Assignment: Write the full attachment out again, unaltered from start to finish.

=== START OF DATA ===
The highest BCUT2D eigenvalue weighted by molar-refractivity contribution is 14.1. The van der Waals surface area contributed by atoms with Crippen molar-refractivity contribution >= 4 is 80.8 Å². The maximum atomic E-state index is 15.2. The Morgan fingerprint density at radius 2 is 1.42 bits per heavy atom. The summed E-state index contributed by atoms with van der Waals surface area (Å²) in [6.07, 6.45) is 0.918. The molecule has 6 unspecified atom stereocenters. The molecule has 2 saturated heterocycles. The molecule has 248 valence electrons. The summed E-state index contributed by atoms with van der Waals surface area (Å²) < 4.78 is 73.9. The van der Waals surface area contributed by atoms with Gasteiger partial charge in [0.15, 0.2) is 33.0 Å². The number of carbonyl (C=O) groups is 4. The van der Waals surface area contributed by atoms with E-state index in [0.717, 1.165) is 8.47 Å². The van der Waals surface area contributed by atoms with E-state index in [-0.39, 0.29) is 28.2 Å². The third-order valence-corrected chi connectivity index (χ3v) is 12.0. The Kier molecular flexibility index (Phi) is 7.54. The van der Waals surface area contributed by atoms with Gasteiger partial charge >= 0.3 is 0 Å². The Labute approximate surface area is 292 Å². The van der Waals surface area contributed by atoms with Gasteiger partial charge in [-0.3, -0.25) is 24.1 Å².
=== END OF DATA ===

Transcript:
The highest BCUT2D eigenvalue weighted by molar-refractivity contribution is 14.1. The van der Waals surface area contributed by atoms with Crippen molar-refractivity contribution >= 4 is 80.8 Å². The maximum atomic E-state index is 15.2. The Morgan fingerprint density at radius 2 is 1.42 bits per heavy atom. The summed E-state index contributed by atoms with van der Waals surface area (Å²) in [6.07, 6.45) is 0.918. The molecule has 6 unspecified atom stereocenters. The molecule has 2 saturated heterocycles. The molecule has 248 valence electrons. The summed E-state index contributed by atoms with van der Waals surface area (Å²) < 4.78 is 73.9. The van der Waals surface area contributed by atoms with Gasteiger partial charge in [0.15, 0.2) is 33.0 Å². The number of carbonyl (C=O) groups is 4. The van der Waals surface area contributed by atoms with E-state index in [0.717, 1.165) is 8.47 Å². The van der Waals surface area contributed by atoms with E-state index in [-0.39, 0.29) is 28.2 Å². The third-order valence-corrected chi connectivity index (χ3v) is 12.0. The Kier molecular flexibility index (Phi) is 7.54. The van der Waals surface area contributed by atoms with Gasteiger partial charge >= 0.3 is 0 Å². The Labute approximate surface area is 292 Å². The van der Waals surface area contributed by atoms with Gasteiger partial charge in [-0.3, -0.25) is 24.1 Å².